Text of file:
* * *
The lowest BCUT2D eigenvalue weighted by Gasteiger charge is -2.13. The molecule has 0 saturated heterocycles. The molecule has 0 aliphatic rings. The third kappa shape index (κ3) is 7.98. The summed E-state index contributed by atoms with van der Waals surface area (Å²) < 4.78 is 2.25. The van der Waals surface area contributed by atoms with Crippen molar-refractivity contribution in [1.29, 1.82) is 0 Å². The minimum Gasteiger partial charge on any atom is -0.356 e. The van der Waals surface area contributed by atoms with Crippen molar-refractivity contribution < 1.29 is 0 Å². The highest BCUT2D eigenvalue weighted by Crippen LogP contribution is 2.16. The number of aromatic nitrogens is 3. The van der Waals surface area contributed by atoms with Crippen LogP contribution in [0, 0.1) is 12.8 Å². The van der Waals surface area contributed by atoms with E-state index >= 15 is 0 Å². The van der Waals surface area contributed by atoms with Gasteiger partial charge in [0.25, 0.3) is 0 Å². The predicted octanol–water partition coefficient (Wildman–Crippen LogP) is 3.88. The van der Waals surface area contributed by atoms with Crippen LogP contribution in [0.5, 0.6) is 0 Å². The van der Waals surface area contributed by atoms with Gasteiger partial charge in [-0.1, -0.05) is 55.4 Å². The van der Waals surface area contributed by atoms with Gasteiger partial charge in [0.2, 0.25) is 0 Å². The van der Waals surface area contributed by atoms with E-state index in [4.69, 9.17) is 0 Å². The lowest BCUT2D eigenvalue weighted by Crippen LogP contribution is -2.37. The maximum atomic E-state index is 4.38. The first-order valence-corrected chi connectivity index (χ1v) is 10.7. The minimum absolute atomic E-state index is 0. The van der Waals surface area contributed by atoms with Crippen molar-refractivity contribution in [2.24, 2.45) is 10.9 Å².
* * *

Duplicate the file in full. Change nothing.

The lowest BCUT2D eigenvalue weighted by Gasteiger charge is -2.13. The molecule has 0 saturated heterocycles. The molecule has 0 aliphatic rings. The third kappa shape index (κ3) is 7.98. The summed E-state index contributed by atoms with van der Waals surface area (Å²) < 4.78 is 2.25. The van der Waals surface area contributed by atoms with Crippen molar-refractivity contribution in [1.29, 1.82) is 0 Å². The minimum Gasteiger partial charge on any atom is -0.356 e. The van der Waals surface area contributed by atoms with Crippen molar-refractivity contribution < 1.29 is 0 Å². The highest BCUT2D eigenvalue weighted by Crippen LogP contribution is 2.16. The number of aromatic nitrogens is 3. The van der Waals surface area contributed by atoms with Crippen LogP contribution in [0, 0.1) is 12.8 Å². The van der Waals surface area contributed by atoms with E-state index >= 15 is 0 Å². The van der Waals surface area contributed by atoms with Gasteiger partial charge in [0.25, 0.3) is 0 Å². The predicted octanol–water partition coefficient (Wildman–Crippen LogP) is 3.88. The van der Waals surface area contributed by atoms with Crippen LogP contribution in [0.5, 0.6) is 0 Å². The van der Waals surface area contributed by atoms with Gasteiger partial charge in [-0.1, -0.05) is 55.4 Å². The van der Waals surface area contributed by atoms with Gasteiger partial charge in [0.2, 0.25) is 0 Å². The van der Waals surface area contributed by atoms with E-state index in [4.69, 9.17) is 0 Å². The lowest BCUT2D eigenvalue weighted by Crippen LogP contribution is -2.37. The maximum atomic E-state index is 4.38. The first-order valence-corrected chi connectivity index (χ1v) is 10.7. The minimum absolute atomic E-state index is 0. The van der Waals surface area contributed by atoms with Crippen molar-refractivity contribution in [2.24, 2.45) is 10.9 Å².